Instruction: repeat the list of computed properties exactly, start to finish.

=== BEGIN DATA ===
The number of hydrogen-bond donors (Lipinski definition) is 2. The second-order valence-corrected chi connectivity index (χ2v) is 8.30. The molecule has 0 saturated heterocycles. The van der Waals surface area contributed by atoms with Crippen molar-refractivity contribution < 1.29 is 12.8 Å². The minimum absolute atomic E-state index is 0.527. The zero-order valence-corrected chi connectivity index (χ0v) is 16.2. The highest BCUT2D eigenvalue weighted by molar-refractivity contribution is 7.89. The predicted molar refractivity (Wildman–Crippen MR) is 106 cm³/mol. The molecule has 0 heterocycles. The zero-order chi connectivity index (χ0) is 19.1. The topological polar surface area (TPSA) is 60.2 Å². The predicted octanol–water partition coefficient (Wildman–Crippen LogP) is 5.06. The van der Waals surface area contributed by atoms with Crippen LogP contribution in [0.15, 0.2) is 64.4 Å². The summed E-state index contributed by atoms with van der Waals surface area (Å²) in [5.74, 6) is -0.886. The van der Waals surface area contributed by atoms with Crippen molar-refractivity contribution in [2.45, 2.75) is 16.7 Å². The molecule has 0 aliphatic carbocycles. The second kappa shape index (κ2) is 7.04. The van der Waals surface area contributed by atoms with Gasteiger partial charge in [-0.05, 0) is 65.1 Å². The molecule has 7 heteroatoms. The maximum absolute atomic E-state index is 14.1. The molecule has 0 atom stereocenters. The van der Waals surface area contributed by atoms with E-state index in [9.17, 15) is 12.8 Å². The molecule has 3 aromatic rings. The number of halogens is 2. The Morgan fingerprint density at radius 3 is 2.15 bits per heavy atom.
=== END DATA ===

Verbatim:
The number of hydrogen-bond donors (Lipinski definition) is 2. The second-order valence-corrected chi connectivity index (χ2v) is 8.30. The molecule has 0 saturated heterocycles. The van der Waals surface area contributed by atoms with Crippen molar-refractivity contribution < 1.29 is 12.8 Å². The minimum absolute atomic E-state index is 0.527. The zero-order valence-corrected chi connectivity index (χ0v) is 16.2. The highest BCUT2D eigenvalue weighted by molar-refractivity contribution is 7.89. The predicted molar refractivity (Wildman–Crippen MR) is 106 cm³/mol. The molecule has 0 heterocycles. The zero-order chi connectivity index (χ0) is 19.1. The topological polar surface area (TPSA) is 60.2 Å². The predicted octanol–water partition coefficient (Wildman–Crippen LogP) is 5.06. The van der Waals surface area contributed by atoms with Crippen LogP contribution in [0.15, 0.2) is 64.4 Å². The summed E-state index contributed by atoms with van der Waals surface area (Å²) in [5.74, 6) is -0.886. The van der Waals surface area contributed by atoms with Crippen molar-refractivity contribution in [2.45, 2.75) is 16.7 Å². The molecule has 0 aliphatic carbocycles. The second kappa shape index (κ2) is 7.04. The van der Waals surface area contributed by atoms with Gasteiger partial charge in [-0.05, 0) is 65.1 Å². The molecule has 7 heteroatoms. The maximum absolute atomic E-state index is 14.1. The molecule has 0 atom stereocenters. The van der Waals surface area contributed by atoms with E-state index in [9.17, 15) is 12.8 Å². The molecule has 3 aromatic rings. The number of halogens is 2. The Morgan fingerprint density at radius 3 is 2.15 bits per heavy atom.